Greenhouse

Explore the greenhouse at Bay College

Flower and vegetable seedlings growing in the greenhouse

Connecting Campus and Nature

The Bay College greenhouse has 800 square feet of growing space, including a small pond.  The collection includes a diverse group of old and new world succulents.  In addition to providing plant material to support instruction at the College, the greenhouse propagates a variety of plants to support campus and area school gardens, as well as various community garden projects.  Past projects have included Esky Grow, the Escanaba Migratory Bird Enhancement Initiative, and monarch habitat restoration projects in the Hiawatha National Forest.  A priority is providing a local source of native plants for area gardeners interested in our local flora.

Annual Plant Sale

Monday, May 6 - Friday, May 10
9:00 AM - 5:00 PM
Bay College Main Campus
Room: MS 116

The annual Bay College greenhouse plant sale is held each spring during the last week of the winter semester.  The sale focuses on native perennial wildflowers grown from locally collected seed.  A limited selection of other perennials, as well as several good performing varieties of tomatoes, peppers, herbs, and annual flowers are usually available.  Proceeds from the sale go to support the STEM (Science Technology, Engineering and Math) Club, the annual STEM Colloquia Series, and the continuing operation of the greenhouse, including production of plant stock for the projects described above. Pricing starts at $18.00 per flat (mix and match), and $0.50 per individually potted plant.

GREENHOUSE PLANT GUIDE
2019 Plant Sale Offerings

Native plants are indigenous to a particular habitat within a specific region. They are adapted to local conditions and have natural defenses to diseases and insect pests. Importantly, they provide habitat and food for butterflies, hummingbirds, songbirds, and beneficial insects. When planting, match the plants with their native conditions as much as possible. Once established, they will not require supplemental watering. Native upland dry and dry prairie plants can withstand extended periods of drought.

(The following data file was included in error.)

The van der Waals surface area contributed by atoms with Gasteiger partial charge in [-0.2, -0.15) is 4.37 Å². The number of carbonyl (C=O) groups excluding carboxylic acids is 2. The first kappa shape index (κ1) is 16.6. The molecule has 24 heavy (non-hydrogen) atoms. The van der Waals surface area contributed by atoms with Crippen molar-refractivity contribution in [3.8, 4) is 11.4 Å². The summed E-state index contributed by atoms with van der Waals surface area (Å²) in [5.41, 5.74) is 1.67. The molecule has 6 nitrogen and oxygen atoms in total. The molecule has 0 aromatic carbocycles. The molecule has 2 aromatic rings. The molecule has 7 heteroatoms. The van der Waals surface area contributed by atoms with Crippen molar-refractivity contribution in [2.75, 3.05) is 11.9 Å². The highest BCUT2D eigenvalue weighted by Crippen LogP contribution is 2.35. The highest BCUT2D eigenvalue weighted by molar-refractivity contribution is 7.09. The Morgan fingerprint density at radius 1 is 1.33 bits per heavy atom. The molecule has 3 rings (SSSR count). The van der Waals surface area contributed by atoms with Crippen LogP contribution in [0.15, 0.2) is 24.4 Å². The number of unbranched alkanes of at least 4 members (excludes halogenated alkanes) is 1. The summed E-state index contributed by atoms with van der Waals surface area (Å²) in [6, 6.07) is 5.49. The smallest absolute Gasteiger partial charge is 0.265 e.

• Black eyed Susan
  • Butterfly weed
  • Columbine
  • Common milkweed
  • Coreopsis
  • False Solomon seal
  • False sunflower
  • Green headed coneflower
  • Jerusalem artichoke
  • Joe pye weed
  • Medicine hat
  • New England Aster
  • Pearly everlasting
  • Rough blazing star
  • Sneezeweed
  • Swamp milkweed
  • Vervain (blue verbena)
  • White bane berry (dolls eyes)
  • Wild bergamot
  • Wild blue lupine
  • Woodland sunflower
  • Clematis
  • Maple leaf viburnum
  • Mountain ash
  • Nine bark
  • Red osier dogwood
  • Cup plant
  • Coneflowers (Echinacea species: purple, plus some horticultural sorts)
  • Gaillardia
  • Geranium- Red Hybrid
  • Russel lupine
  • Shasta daisy
  • Sweet William
  • Jersey Knight hybrid
  • Mary Washington
  • Broccoli-DeCicco
  • Brussels Sprouts – Franklin Hybrid
  • Cauliflower-Snow Crown Hybrid
  • Cilantro
  • Sweet Italian Basil
  • Giant Marconi Hybrid
  • Red Belgian
  • Sweet Banana
  • Black Vernissage (?)
  • Bush Early Girl Hybrid (D)
  • Celebrity (Semi-D)
  • Cherokee Purple (I)
  • Martino’s Roma (D)
  • Roma (D)
  • Rutgers (D)
  • Siberian (I)
  • Sun Sugar Yellow Cherry (I)
  • Sweet Millions Hybrid Red Cherry (I)
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